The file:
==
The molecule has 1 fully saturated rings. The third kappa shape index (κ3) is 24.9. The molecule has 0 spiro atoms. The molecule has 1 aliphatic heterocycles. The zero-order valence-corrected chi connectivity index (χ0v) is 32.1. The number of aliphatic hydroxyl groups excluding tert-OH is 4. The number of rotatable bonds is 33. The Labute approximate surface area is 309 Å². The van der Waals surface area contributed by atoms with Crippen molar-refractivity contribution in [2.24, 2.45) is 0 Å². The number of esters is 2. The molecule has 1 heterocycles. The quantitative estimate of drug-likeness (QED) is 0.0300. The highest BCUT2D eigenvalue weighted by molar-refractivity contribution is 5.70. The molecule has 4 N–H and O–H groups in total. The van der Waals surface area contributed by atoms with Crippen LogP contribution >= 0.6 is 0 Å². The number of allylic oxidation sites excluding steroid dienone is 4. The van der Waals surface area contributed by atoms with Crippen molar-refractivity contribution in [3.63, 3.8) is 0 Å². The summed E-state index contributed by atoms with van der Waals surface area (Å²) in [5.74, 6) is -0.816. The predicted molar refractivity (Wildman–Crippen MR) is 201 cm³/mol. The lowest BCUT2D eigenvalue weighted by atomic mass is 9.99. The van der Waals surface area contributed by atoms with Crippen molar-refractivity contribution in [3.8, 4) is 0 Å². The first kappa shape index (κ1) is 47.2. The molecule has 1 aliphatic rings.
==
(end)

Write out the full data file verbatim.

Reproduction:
The molecule has 1 fully saturated rings. The third kappa shape index (κ3) is 24.9. The molecule has 0 spiro atoms. The molecule has 1 aliphatic heterocycles. The zero-order valence-corrected chi connectivity index (χ0v) is 32.1. The number of aliphatic hydroxyl groups excluding tert-OH is 4. The number of rotatable bonds is 33. The Labute approximate surface area is 309 Å². The van der Waals surface area contributed by atoms with Crippen molar-refractivity contribution in [2.24, 2.45) is 0 Å². The number of esters is 2. The molecule has 1 heterocycles. The quantitative estimate of drug-likeness (QED) is 0.0300. The highest BCUT2D eigenvalue weighted by molar-refractivity contribution is 5.70. The molecule has 4 N–H and O–H groups in total. The van der Waals surface area contributed by atoms with Crippen LogP contribution >= 0.6 is 0 Å². The number of allylic oxidation sites excluding steroid dienone is 4. The van der Waals surface area contributed by atoms with Crippen molar-refractivity contribution in [3.63, 3.8) is 0 Å². The summed E-state index contributed by atoms with van der Waals surface area (Å²) in [5.74, 6) is -0.816. The predicted molar refractivity (Wildman–Crippen MR) is 201 cm³/mol. The lowest BCUT2D eigenvalue weighted by atomic mass is 9.99. The van der Waals surface area contributed by atoms with Crippen molar-refractivity contribution in [3.8, 4) is 0 Å². The first kappa shape index (κ1) is 47.2. The molecule has 1 aliphatic rings.